Understanding Sensory Processing Issues in Children

Many parents with children who often describe sounds or sights in strange ways may chalk it up to an improper understanding of their own senses, or a very active imagination. While it’s not uncommon for children to declare incorrect statements about their environment, those who consistently display behaviours like difficulty with balance and coordination, being aggressive when wanting attention, or jumping up and down regularly, may be experiencing sensory issues. 

These sensory processing issues can be a source of great discomfort for children, often to the point of affecting their development and causing atypical behaviour. To shed some light on what sensory processing issues are and how they can be identified and treated, we’ve created this guide to provide concerned parents and carers with more clarity. 

What are sensory processing issues?

Sensory processing issues refer to the inability to experience sensory information accurately. Such issues occur most commonly in young children, often starting around 1-3 years old. 

There are two main forms of sensory processing issues: oversensitivity and undersensitivity.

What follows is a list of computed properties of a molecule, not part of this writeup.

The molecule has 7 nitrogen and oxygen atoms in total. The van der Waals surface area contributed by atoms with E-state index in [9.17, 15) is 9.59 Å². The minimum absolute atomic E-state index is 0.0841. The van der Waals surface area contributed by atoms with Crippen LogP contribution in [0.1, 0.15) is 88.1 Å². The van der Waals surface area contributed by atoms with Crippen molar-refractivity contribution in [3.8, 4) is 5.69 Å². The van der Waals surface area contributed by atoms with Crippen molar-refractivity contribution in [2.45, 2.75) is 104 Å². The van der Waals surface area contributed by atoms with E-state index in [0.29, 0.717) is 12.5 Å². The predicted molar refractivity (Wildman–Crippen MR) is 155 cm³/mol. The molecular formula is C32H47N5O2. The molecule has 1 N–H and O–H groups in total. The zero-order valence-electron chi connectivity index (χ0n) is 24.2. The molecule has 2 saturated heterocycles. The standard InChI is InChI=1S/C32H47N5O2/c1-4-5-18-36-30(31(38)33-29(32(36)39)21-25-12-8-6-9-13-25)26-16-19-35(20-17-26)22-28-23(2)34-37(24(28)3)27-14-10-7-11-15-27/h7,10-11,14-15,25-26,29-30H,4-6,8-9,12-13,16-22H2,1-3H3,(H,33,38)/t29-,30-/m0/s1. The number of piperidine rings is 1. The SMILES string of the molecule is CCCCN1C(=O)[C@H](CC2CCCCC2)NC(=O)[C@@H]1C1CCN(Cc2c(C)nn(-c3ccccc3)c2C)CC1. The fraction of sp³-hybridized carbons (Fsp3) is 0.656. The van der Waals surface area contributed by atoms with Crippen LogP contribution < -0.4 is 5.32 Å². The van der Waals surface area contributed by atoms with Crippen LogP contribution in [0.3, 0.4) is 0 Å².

With oversensitivity, affected children will often experience mild sensory stimuli with a greater-than-normal intensity. For example, children with oversensitive sensory processing issues may find usually pleasant musical sounds to be too loud or piercing, causing them pain or discomfort. 

Conversely, undersensitivity often results in experiences where affected children are unable to detect or register sensations or feel them at a low intensity, making them appear unresponsive or even rude. To cope with this, they may frequently exhibit behaviours such as bumping into things or becoming drawn to certain changes in stimuli like the turning on and off of light sources. 

In rare cases, sensory processing issues can also cause children to associate different types of sensations with stimuli, such as “hearing the brightness of lights” or “seeing colours of a certain smell”. 

How common are sensory processing issues in children?

Research as of 2004 has indicated that sensory processing issues occur in about 1 in every 20 children. While this may seem quite common, not all types of sensory processing issues are felt with the same intensity, with most occurring with mild symptoms, rather than severe ones. 

Sensory processing issues signs and symptoms

Because of how it varies in different children, sensory processing issues can be quite ambiguous and thus difficult to identify. However, there are some common behaviours and signs that could point to the experience of sensory processing issues. 

A child may have oversensitive sensory processing issues if they:

  • Avoid or express discomfort from loud sounds like a vacuum cleaner or a plane flying overhead
  • Avoid brightly lit environments, or dislike looking at brightly coloured objects
  • Steer away from strong smelling food or scents
  • Express reluctance to touching certain objects during play, citing discomfort
  • Dislike wearing clothes made with abrasive material or those that hug the body (e.g.,. socks)